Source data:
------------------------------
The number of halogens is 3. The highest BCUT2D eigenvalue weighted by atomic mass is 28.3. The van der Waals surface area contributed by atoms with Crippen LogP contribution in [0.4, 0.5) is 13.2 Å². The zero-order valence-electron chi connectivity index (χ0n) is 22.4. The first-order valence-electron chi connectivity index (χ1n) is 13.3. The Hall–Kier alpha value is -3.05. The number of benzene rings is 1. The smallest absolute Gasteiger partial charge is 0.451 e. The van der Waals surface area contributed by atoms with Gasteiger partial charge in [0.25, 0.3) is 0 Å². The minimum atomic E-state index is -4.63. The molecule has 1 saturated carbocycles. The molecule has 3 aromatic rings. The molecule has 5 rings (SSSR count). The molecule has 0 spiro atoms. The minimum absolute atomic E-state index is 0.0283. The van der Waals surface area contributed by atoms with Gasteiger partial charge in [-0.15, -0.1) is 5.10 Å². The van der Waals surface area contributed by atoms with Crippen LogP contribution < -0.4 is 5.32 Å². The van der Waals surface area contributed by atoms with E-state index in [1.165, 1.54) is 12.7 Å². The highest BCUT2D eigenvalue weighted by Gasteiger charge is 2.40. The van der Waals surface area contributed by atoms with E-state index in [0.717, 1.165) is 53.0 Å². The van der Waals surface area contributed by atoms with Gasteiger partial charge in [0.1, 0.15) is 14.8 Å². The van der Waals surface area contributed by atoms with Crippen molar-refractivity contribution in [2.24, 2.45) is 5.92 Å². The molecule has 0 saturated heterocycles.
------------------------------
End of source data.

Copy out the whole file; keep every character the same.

The number of halogens is 3. The highest BCUT2D eigenvalue weighted by atomic mass is 28.3. The van der Waals surface area contributed by atoms with Crippen LogP contribution in [0.4, 0.5) is 13.2 Å². The zero-order valence-electron chi connectivity index (χ0n) is 22.4. The first-order valence-electron chi connectivity index (χ1n) is 13.3. The Hall–Kier alpha value is -3.05. The number of benzene rings is 1. The smallest absolute Gasteiger partial charge is 0.451 e. The van der Waals surface area contributed by atoms with Gasteiger partial charge in [0.25, 0.3) is 0 Å². The minimum atomic E-state index is -4.63. The molecule has 1 saturated carbocycles. The molecule has 3 aromatic rings. The molecule has 5 rings (SSSR count). The molecule has 0 spiro atoms. The minimum absolute atomic E-state index is 0.0283. The van der Waals surface area contributed by atoms with Gasteiger partial charge in [-0.15, -0.1) is 5.10 Å². The van der Waals surface area contributed by atoms with Crippen LogP contribution < -0.4 is 5.32 Å². The van der Waals surface area contributed by atoms with E-state index in [1.165, 1.54) is 12.7 Å². The highest BCUT2D eigenvalue weighted by Gasteiger charge is 2.40. The van der Waals surface area contributed by atoms with E-state index in [0.717, 1.165) is 53.0 Å². The van der Waals surface area contributed by atoms with Gasteiger partial charge in [0.1, 0.15) is 14.8 Å². The van der Waals surface area contributed by atoms with Crippen molar-refractivity contribution in [2.24, 2.45) is 5.92 Å². The molecule has 0 saturated heterocycles.